Donating products, from ofﬁce equipment to eyeglasses and clothing, reduces the amount of material manufactured overall. Purchasing products that replace hazardous materials with biodegradable ingredients reduces pollution as well as waste.
In general, waste reduction offers several environmental beneﬁts. Greater efﬁciency in the production and use of products means less energy consumption, resulting in less pollution. More natural resources are preserved. Products using less hazardous materials are used. Finally, less solid waste ends up in landﬁlls.
Waste reduction also means economic savings. Fewer materials and less energy is used when waste-reduction practices are applied. Rather than using the traditional cradle-to-grave approach, a cradle-to-cradle system is adopted. In this cradle-to-cradle system, also called industrial ecology, products are not used for a ﬁnite length of time. Instead of disposing of materials, or the components of a product after a single use, products are passed on for further uses. This is considered a ﬂow of materials.
This can be applied within an organization, or between organizations that may be considered unrelated, on a cooperative basis. For example, a cotton manufacturer sends its unwanted scraps to an upholsterer, who uses the scraps as stufﬁng in chairs. When the life span of the chair is reached, the materials are returned to the manufacturer, who reuses the parts with endurance.
The damaged upholstery, which was originally created using nonhazardous materials, is sold to a local farmer who uses it in composting. Money is also saved through reduced purchasing. Waste-disposal costs are decreased because fewer materials end up as waste.
Waste can be reduced by individuals, businesses, institutions such as hospitals or educational facilities, organizations, municipalities, or government agencies. There are several ways individuals can practice waste reduction:
- Reusing products. This could mean reusing ﬁle folders rather than throwing them away after one use, or reﬁlling water bottles;
- Using products more efﬁciently. This could mean using both sides of paper in photocopying; and
- Donating or exchanging products or materials that may seem useless, but that another party may ﬁnd valuable. For example, the chair manufacturer mentioned above had no internal use for the scrap upholstery leftover after recycling the more durable parts of the used chairs. However, a cooperative agreement with a local farmer allowed the scraps to be used once again, beneﬁting the farmer by adding to his compost.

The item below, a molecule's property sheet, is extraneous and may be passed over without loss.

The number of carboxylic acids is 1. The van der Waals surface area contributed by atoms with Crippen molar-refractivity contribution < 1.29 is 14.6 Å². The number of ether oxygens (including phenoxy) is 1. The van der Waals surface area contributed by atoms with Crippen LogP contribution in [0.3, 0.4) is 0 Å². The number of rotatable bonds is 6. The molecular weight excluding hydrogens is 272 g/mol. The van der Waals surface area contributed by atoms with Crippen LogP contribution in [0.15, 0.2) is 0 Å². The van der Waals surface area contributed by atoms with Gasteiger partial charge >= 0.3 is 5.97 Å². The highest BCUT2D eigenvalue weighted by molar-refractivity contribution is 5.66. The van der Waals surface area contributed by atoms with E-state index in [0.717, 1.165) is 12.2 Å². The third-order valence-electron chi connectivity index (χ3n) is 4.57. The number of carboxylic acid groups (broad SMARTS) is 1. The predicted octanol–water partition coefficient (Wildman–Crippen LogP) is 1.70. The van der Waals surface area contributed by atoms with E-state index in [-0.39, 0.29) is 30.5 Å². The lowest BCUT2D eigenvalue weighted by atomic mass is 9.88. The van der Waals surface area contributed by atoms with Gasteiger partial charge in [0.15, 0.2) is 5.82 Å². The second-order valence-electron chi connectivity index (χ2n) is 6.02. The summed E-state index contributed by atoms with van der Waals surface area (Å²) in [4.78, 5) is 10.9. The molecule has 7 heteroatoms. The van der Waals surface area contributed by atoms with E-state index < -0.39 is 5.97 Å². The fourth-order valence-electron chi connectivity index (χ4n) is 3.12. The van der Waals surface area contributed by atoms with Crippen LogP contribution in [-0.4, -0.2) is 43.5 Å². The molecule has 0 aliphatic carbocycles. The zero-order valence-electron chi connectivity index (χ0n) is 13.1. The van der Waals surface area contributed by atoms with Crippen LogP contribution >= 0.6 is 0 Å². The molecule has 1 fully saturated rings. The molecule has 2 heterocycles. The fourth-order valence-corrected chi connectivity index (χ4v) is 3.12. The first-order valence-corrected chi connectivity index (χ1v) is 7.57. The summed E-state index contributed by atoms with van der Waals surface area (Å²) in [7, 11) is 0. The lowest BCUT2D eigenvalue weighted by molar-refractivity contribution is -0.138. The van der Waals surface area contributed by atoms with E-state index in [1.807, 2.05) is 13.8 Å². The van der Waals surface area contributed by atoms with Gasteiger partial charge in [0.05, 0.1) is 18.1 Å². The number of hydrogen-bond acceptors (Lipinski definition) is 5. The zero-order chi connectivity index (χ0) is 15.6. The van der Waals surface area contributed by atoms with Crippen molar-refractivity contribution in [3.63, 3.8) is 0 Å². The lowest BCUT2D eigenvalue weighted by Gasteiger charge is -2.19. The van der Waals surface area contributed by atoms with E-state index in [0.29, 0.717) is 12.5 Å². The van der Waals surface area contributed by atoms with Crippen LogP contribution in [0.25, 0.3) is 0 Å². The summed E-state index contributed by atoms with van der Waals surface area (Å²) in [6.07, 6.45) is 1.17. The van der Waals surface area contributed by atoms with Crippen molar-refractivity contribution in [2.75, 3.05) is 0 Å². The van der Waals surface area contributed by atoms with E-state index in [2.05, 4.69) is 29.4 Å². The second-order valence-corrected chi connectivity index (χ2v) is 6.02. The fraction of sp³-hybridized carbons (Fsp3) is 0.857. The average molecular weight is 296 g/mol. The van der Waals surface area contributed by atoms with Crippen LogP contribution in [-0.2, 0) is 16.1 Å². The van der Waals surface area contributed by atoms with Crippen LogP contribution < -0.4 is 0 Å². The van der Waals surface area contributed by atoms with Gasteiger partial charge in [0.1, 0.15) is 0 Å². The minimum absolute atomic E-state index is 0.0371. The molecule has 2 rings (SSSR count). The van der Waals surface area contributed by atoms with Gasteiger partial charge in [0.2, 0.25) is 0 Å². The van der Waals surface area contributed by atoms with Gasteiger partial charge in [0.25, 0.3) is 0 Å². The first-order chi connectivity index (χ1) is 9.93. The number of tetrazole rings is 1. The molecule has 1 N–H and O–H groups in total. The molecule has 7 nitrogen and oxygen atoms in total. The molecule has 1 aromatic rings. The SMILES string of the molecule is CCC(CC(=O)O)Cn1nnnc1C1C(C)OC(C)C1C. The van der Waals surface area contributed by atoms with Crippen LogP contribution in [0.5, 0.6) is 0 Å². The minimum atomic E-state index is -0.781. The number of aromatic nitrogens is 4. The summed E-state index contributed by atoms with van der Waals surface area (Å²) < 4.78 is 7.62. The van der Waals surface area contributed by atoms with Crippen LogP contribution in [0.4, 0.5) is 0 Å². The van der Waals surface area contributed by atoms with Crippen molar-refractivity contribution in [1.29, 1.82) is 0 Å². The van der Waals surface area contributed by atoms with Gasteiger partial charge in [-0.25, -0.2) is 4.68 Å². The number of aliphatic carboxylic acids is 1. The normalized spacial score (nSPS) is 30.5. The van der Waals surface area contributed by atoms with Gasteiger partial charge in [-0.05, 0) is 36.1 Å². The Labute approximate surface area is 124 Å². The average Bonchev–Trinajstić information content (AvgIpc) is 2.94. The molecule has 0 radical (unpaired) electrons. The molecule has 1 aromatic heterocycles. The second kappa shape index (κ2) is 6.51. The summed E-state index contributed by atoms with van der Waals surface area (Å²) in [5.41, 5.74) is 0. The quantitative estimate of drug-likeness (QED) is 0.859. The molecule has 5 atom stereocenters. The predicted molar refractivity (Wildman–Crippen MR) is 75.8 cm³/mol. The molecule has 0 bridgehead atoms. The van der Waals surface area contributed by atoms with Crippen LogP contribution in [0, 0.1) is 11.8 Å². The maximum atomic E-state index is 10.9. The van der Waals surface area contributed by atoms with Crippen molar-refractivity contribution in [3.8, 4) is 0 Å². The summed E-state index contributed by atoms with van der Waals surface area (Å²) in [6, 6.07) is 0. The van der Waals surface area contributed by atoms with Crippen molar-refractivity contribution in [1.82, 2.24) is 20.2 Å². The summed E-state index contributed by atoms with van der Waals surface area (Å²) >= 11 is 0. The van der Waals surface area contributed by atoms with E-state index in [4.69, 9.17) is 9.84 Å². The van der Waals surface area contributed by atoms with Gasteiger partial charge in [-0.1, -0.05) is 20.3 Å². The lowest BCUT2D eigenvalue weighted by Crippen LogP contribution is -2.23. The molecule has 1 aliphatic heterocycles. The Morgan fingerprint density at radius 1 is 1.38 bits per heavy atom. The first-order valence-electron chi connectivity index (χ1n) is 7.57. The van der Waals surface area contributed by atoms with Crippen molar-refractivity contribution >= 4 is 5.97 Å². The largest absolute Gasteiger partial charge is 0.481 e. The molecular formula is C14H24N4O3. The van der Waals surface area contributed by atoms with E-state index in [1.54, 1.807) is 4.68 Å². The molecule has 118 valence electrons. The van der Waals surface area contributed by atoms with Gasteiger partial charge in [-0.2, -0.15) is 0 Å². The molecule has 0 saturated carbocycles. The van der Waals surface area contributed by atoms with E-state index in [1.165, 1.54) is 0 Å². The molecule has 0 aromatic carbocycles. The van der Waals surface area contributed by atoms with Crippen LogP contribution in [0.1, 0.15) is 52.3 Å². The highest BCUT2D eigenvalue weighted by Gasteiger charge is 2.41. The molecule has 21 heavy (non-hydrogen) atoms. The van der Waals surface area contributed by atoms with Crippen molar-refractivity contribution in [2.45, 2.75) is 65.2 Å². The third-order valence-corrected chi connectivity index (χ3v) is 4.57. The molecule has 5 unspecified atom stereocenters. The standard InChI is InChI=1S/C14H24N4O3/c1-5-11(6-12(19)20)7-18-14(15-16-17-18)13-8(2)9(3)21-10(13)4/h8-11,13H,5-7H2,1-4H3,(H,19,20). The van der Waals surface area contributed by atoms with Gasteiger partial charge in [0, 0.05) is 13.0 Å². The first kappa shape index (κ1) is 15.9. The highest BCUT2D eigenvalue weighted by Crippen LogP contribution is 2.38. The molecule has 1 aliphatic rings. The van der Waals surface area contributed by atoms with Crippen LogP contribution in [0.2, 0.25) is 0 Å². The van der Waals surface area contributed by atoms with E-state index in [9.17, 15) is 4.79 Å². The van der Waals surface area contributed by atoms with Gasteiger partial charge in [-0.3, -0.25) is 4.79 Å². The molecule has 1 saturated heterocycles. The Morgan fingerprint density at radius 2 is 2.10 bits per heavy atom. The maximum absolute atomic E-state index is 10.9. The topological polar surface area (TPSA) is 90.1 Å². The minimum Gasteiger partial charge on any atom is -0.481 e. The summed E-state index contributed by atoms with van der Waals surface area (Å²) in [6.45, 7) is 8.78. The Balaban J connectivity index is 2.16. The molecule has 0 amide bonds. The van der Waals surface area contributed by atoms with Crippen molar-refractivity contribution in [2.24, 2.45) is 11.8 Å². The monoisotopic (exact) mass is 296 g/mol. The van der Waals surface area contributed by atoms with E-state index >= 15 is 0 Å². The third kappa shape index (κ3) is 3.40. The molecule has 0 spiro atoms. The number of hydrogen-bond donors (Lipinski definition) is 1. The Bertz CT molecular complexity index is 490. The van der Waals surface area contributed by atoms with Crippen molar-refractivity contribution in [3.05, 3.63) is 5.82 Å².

The EPA’s WasteWise Program
The Environmental Protection Agency (EPA) lists waste reduction and reuse as top priorities in its solid waste management hierarchy, followed by recycling, composting, waste-to-energy, and landﬁlling. Many governments and businesses have adopted the practice of waste reduction.
The EPA offers a free, comprehensive waste-reduction program to businesses, organizations, and municipalities. The program, called WasteWise, offers educational and technical assistance in developing, executing, and measuring waste-reduction activities. Through WasteWise, groups can design and maintain a waste-reduction program that is ﬂexible to their speciﬁc needs. The nationwide program was started in 1994, and it had over eleven hundred participating partners in 2002.
Large corporations, universities, and cities across the country have seen signiﬁcant beneﬁts, both economically and environmentally, by using WasteWise.
The National Recycling Coalition Recommendations
The National Recycling Coalition lists several steps that purchasing departments of organizations can use in their waste-reduction strategies:
- Reduce product use. Adopt the practice of printing on both sides of ofﬁce paper.
- Rent or lease products or equipment. This includes leasing, rather than purchasing, equipment such as photocopiers, which can become obsolete, leaving the organization with old, unnecessary, and sometimes hazdardous equipment to discard.
- Purchase remanufactured or rebuilt products, or products that can be refurbished.
- Purchase more durable products. Higher-quality products typically have a longer life cycle.
- Purchase products that use nonhazardous materials. Nonhazardous materials are safer for individuals and landﬁlls.
- Purchase returnable, reusable, or reﬁllable products. For instance, transport containers can be reused.
- Purchase products in bulk.
- Purchase products that reuse packaging or use less packaging.
- Share and reuse resources within the organization. Companies can implement an internal computer equipment and ofﬁce supply exchange before purchasing new products.
The EPA reports that 232 million pounds of waste were generated in 2000. The amount of waste produced per person has grown over the last thirty-ﬁve years, from 2.7 to 4.6 pounds per day. In 1999, waste reduction saved over ﬁfty million tons of municipal solid waste from being dumped into landﬁlls.